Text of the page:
However, if you’re more concerned with getting rid of smoke odors and cooking fumes, you probably want a system that targets even smaller particles. Air ionizers are more appropriate for these types of indoor air quality issues, as they can effectively remove much smaller particles than most HEPA filters. On the flip side, ionizers aren’t as efficient at removing the larger contaminant particles, so if you want to target both small and large contaminants, you need a system that combines both of these technologies.

Bacteria and viruses are also a problem when they find their way into your indoor air and they can be particularly tricky to get rid of. HEPA filters and air ionizers both have trouble completely eradicating these pathogens, but UV germicidal lights can be incorporated into your indoor air cleaning system to tackle biological contaminants effectively.

No matter what type of home air quality problem you have, there is a system on the market that will target and remove the pollutant. The key is to know which pollutants effect you the most and which products will do the best job of removing them from your home.  Learn more on our website or call us for a quick estimate on your next indoor air quality system.

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Heating Installation Tip: What You Should Consider Before Upgrading

Wednesday, January 11th, 2012

Many Winton homeowners who heat their homes with an older heating system—whether it’s a furnace or heat pump—may want to consider upgrading to a more efficient system. Older furnaces with an AFUE rating of less than 80%, for instance, could be costing you a lot more than you realize in heating bills.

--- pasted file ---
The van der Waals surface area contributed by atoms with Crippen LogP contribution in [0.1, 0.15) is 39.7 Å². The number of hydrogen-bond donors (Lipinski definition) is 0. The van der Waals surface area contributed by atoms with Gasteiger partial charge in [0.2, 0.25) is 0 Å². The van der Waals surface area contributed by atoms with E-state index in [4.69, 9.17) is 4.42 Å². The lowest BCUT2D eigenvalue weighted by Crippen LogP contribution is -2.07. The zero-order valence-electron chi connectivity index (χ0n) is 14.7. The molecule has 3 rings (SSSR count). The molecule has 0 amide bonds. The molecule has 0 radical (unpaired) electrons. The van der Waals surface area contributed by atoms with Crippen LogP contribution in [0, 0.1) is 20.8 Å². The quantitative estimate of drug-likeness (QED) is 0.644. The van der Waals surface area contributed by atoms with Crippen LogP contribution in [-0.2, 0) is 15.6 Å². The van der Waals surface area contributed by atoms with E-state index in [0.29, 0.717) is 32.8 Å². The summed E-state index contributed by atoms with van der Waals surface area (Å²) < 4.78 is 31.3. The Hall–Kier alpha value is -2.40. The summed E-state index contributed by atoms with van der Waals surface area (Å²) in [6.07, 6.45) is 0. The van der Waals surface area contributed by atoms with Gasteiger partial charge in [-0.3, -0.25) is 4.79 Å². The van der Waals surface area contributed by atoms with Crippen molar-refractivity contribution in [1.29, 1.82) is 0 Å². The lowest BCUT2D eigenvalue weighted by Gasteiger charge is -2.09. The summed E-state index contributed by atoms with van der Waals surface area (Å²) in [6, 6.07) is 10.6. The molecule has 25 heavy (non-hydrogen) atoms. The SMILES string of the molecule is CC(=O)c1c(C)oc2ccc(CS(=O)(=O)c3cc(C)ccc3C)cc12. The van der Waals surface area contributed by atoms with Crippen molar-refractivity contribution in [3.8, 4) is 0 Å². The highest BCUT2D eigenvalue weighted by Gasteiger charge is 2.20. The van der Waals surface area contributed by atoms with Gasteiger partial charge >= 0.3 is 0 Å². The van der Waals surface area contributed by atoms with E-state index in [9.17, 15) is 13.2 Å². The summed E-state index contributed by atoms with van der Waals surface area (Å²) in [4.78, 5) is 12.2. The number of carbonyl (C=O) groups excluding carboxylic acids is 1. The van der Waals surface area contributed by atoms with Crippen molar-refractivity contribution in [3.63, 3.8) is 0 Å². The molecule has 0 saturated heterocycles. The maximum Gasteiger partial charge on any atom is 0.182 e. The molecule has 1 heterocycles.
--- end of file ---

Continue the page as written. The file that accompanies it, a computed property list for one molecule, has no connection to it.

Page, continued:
While it is a significant initial investment, upgrading to a more efficient furnace or heat pump will pay for itself in energy savings. Before you decide on whether or not an upgrade is right for your home, here are some things to keep in mind.

Fuel Costs

Some types of fuel, such as electricity, are more expensive in certain areas. Depending on where you live, you may want to compare the cost of fuel before choosing a heating upgrade. In fact, natural gas may or may not be available to your home. Check with your utility company to find out what types of fuel are available and which ones would be more cost-efficient for heating your home. You can always call a qualified HVAC technician if you have any questions about a heating system upgrade or the products we offer.

Insulation

Whenever you are thinking about upgrading your heating system, you’ll want to make sure your home is properly insulated and sealed. If you purchase and install a highly efficient furnace, it won’t save as much in energy bills if your house is poorly insulated. Get a home energy audit with a local energy resource organization if you aren’t sure. You might want to also consider upgrading your old windows and doors, or installing storm doors and windows to improve air tightness.

Property Value

A lot of homeowners forget that any upgrade or remodeling project will increase the value of their home. Not only will a heating system upgrade lower your heating bills; it will also add value to your home and property. Always make sure you choose the right system for your home so that it lasts as long as possible.

If you are considering upgrading the heating system in your Winton home, call us today to speak with one of our HVAC experts to ask about our quality products and installation services.